Claressa Shields opens up about people doubting her boxing talent to Seventeen magazine.
This past February, I was at the U.S. Olympic team trials in Spokane, Washington, competing for a spot on the first-ever women's boxing team. I don't usually get nervous, but this time I couldn't help myself. My opponent, a former national champion who is nine years older than I am, was shoving me and talking trash right to my face. During the final round's last few seconds, I was breathing so heavy, it hurt my throat. But I kept fighting-and won! I was even named Most Outstanding Boxer! No one thought I could win-probably because it's so hard to think of being the best at anything where I'm from.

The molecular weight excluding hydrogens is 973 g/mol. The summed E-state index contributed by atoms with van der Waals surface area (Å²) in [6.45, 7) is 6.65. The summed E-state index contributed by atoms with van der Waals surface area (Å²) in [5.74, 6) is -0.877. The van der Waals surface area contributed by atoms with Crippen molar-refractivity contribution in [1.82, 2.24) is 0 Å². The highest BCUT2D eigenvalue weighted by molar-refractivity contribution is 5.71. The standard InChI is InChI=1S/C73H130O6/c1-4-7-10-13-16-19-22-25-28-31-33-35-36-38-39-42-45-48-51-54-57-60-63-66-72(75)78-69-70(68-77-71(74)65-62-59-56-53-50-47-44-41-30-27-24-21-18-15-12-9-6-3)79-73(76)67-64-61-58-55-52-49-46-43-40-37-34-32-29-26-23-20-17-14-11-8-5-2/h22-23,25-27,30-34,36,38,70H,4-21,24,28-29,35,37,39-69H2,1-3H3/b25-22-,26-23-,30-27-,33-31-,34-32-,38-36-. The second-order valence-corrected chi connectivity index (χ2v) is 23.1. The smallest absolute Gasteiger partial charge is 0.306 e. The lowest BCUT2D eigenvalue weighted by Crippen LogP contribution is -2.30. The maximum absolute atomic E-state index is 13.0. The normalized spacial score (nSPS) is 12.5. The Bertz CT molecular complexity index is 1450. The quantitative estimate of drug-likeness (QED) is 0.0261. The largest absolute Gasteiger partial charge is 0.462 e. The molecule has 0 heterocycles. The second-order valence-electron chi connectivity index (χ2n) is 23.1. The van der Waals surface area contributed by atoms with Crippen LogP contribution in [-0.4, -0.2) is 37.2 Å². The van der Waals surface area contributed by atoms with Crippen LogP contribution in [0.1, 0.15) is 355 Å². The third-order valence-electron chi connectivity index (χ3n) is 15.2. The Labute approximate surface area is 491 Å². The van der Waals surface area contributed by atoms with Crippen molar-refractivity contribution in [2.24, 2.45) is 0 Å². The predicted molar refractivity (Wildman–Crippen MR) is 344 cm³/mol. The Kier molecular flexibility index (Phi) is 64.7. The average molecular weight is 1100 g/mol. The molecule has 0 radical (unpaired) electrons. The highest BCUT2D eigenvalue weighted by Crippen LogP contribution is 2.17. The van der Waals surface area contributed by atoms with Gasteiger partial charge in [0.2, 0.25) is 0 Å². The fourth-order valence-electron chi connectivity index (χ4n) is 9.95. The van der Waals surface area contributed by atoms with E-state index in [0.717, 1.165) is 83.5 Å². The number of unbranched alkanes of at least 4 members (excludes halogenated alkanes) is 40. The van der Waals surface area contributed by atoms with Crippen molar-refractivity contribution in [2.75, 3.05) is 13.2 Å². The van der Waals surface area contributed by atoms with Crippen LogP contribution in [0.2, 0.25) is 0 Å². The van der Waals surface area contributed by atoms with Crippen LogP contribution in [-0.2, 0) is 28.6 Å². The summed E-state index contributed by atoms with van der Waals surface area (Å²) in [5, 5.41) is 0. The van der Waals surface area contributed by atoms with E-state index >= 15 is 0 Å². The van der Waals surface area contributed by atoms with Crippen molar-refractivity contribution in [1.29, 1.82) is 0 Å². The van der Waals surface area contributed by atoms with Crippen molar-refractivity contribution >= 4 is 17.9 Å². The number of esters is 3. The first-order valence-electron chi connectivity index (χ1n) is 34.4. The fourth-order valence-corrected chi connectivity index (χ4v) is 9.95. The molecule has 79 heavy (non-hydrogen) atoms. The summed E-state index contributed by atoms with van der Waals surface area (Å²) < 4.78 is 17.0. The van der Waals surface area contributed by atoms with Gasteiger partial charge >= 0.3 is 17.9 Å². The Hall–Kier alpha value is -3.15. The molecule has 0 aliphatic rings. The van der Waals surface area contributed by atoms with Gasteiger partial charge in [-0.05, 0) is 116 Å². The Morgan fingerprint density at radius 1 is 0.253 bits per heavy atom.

On the sidelines
Growing up in Flint, Michigan, I saw so many kids from my school end up in jail or unemployed, and gangs would hang out and cause trouble in my neighborhood. I had to learn how to protect myself, because it didn't feel like anyone else was protecting me. My parents split up-my dad had to serve jail time, and my mom was busy with my younger sister and brother. And